Latin America rejects Venezuela's early elections

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15 countries have pronounced themselves against the call for elections that the Constituent Assembly of Venezuela recently convoked

Latin America rejects Venezuela's early elections

The socialist ruling party announced their plans to speed up the presidential elections, which were schedule for December, and execute them before the last day of April, pushing Venezuela IGNORE INTO a process that seems to lack transparency guarantees according to the opposition and international groups.

This call for early elections is a response to the sanctions imposed by United States and European Union to high-ranking officials member of Maduro’s cabinet; seems to ensure the permanency of the dictatorial regime for at least six more years.

"If the world applies sanctions, we’ll apply elections", said the deputy leader of the ruling party Diosdado Cabello after a session of the questioned National Constituent Assembly. "Before April 30 there must be elections in Venezuela to choose the president", he announced.

The international community has spoken out against the announcement made by the Constituent Assembly of Venezuela. These are the countries that has manifested so far against the call for early elections:

Lima Group

At the end of a meeting, foreign ministers, deputy ministers and representatives of Argentina, Brazil, Canada, Chile, Colombia, Costa Rica, Guatemala, Guyana, Honduras, Mexico, Panama, Paraguay, Peru and Saint Lucia, agreed in the lack of legitimacy of Venezuelan early elections promoted by the Constituent Assembly. "This decision makes it impossible to carry out democratic, transparent and credible presidential elections" states an official release approved by members of the Lima Group.

“We demand that the presidential elections be called with proper notice, with the participation of all Venezuelan political actors and with all the guarantees appropriate", added a spokesman of the international coalition.

United States

The United States rejected the decision of the pro-government announcement of the presidential elections held before April 30th. “We support a real, full, and fair election system there and not the illegitimate Constituent Assembly that was put together by Maduro" said Heather Nauert, spokeswoman for the State Department.

Trump’s administration has sanction more than 40 high-profile Venezuelans for corruption and repression, including president Maduro himself, that Trump has labeled a dictator, and vice president Tareck El Aissami. It is possible that United States and other countries continue to put pressure on President Maduro until democracy in Venezuela is restored.


The announcement made by the Constituent Assembly also led Mexico to withdraw from the dialogue process in the Dominican Republic, where it assisted as an observer in the dialogues between the ruling party and the Venezuelan opposition. "One of the key elements to be negotiated at that table is the date of the election, a negotiation that was not completed. If one of the parties, in this case the government unilaterally decides the election date means that the negotiation process has ceased to be serious", claimed the Foreign Minister of Mexico, Luis Videgaray.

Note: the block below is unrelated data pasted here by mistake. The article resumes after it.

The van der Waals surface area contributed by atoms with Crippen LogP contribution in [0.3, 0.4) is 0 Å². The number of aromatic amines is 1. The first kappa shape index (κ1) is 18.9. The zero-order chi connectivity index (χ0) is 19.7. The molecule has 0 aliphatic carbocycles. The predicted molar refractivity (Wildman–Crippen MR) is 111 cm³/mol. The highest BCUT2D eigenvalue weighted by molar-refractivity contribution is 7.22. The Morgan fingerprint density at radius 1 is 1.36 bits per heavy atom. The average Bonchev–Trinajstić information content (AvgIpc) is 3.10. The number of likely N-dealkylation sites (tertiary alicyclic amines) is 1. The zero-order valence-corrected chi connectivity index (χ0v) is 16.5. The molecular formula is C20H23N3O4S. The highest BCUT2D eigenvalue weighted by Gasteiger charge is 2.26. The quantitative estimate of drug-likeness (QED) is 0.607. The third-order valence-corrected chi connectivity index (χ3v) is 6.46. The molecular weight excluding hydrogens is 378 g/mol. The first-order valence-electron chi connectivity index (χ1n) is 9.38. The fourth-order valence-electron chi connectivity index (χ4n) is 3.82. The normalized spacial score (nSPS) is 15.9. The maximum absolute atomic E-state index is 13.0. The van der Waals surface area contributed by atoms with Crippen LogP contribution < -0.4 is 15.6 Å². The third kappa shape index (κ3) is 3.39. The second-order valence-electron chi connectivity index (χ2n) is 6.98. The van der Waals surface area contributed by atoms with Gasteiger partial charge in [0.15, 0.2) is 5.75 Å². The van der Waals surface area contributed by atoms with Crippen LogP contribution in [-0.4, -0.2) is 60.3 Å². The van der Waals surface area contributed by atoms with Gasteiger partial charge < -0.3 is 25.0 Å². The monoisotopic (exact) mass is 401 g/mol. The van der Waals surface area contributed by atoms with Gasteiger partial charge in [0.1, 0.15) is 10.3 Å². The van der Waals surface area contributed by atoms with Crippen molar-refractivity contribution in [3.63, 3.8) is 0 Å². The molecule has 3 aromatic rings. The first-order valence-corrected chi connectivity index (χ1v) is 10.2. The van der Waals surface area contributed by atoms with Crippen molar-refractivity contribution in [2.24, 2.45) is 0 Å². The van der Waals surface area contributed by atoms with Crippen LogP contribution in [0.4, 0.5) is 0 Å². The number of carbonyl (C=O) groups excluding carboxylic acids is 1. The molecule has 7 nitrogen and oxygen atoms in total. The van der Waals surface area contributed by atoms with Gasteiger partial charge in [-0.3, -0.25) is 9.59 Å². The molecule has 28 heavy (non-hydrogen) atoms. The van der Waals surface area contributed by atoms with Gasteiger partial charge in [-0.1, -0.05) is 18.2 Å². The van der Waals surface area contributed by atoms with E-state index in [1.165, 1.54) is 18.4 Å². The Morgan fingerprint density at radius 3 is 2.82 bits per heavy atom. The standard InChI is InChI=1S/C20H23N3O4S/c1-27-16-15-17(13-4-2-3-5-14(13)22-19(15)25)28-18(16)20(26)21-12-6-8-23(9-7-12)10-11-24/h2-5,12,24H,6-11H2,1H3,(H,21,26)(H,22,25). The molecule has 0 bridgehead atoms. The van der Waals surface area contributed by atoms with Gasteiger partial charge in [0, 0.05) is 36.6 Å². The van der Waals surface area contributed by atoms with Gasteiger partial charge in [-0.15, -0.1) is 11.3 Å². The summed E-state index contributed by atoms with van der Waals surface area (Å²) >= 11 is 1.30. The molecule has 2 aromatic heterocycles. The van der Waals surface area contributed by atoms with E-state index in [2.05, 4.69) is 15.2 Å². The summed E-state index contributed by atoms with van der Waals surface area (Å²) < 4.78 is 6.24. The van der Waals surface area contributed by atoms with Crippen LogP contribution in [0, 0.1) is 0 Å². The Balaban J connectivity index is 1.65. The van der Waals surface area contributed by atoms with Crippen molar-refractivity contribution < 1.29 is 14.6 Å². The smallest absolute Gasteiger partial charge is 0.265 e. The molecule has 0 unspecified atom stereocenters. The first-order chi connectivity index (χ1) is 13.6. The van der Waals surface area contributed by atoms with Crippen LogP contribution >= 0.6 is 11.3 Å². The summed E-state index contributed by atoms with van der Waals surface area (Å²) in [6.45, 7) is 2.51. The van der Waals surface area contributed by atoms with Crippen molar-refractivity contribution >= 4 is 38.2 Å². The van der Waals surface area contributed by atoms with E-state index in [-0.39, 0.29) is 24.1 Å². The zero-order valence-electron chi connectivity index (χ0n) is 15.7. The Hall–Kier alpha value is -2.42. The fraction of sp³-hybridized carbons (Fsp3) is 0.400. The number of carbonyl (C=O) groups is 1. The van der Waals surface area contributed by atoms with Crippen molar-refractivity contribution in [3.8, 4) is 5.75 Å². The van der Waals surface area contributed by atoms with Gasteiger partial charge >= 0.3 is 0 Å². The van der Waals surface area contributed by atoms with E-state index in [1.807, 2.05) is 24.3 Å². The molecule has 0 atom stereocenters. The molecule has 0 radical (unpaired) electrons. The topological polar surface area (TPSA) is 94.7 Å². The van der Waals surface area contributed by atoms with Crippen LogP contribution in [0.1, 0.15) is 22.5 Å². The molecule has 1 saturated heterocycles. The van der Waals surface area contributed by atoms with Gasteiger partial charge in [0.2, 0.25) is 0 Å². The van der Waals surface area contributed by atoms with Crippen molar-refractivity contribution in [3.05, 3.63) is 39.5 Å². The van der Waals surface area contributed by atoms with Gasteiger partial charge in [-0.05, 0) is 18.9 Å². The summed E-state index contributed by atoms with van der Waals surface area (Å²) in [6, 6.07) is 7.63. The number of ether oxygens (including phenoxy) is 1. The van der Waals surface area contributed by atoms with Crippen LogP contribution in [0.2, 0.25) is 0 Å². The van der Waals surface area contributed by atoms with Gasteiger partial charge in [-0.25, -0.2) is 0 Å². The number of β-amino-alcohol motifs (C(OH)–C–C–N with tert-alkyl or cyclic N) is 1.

With this announcement, the government demonstrated that these so-called mediations have been in vain, a mock to the opposition, and offensive to the international representatives that took part on it. Chile also evaluates retreating from the Venezuelan dialogues.

The Constituent Assembly is considered illegitimate in the eyes of most of Latin America, United States, and the European Union, which recently blacklisted seven more high-ranking Venezuelan officials from doing business in its member countries. Instead, the international community and other countries support the National Assembly, the parliament that was democratically elected on December 6th, 2015, but was substituted by the unconstitutional body that would assume its functions and has the task to rewrite the constitution, making it all-powerful and extremely dangerous, Venezuelan democracy is hanging by a thread.

Maria Corina Machado, an ex-deputy and opposition leader, described the call for presidential elections as fraudulent. "These are not elections, they are military decisions ... and under the presence of foreign irregular groups in the heart of Venezuela" Machado stated to Radio Caracas RCR.

Henrique Capriles, the two-time presidential opposition candidate, was banned from public office for 15 years over allegations of “administrative irregularities". Due to this, Capriles can’t run for president. “The majority of Venezuelans loathe his government and his circle. If our people are allowed to decide, they are out!”, Capriles said.

Another opposition leader, Leopoldo Lopez, is under house arrest for leading riots against the government, while his young protégé Freddy Guevara has taken political asylum in the Chilean embassy to avoid charges of plotting against Maduro.

The decision to hurry the elections is nothing more than a suspicious tactic that demonstrates the illegitimacy of the government and seeks to take advantage of a fractured opposition. If they take part on the elections, they would be recognizing the questionable Constituent Assembly and its deceitful methods to mock the Venezuelan democracy; and if they don’t participate, they would leave the path open to the ruling party to do whatever they want with the country.


Latin American Post | María de los Ángeles Rubio
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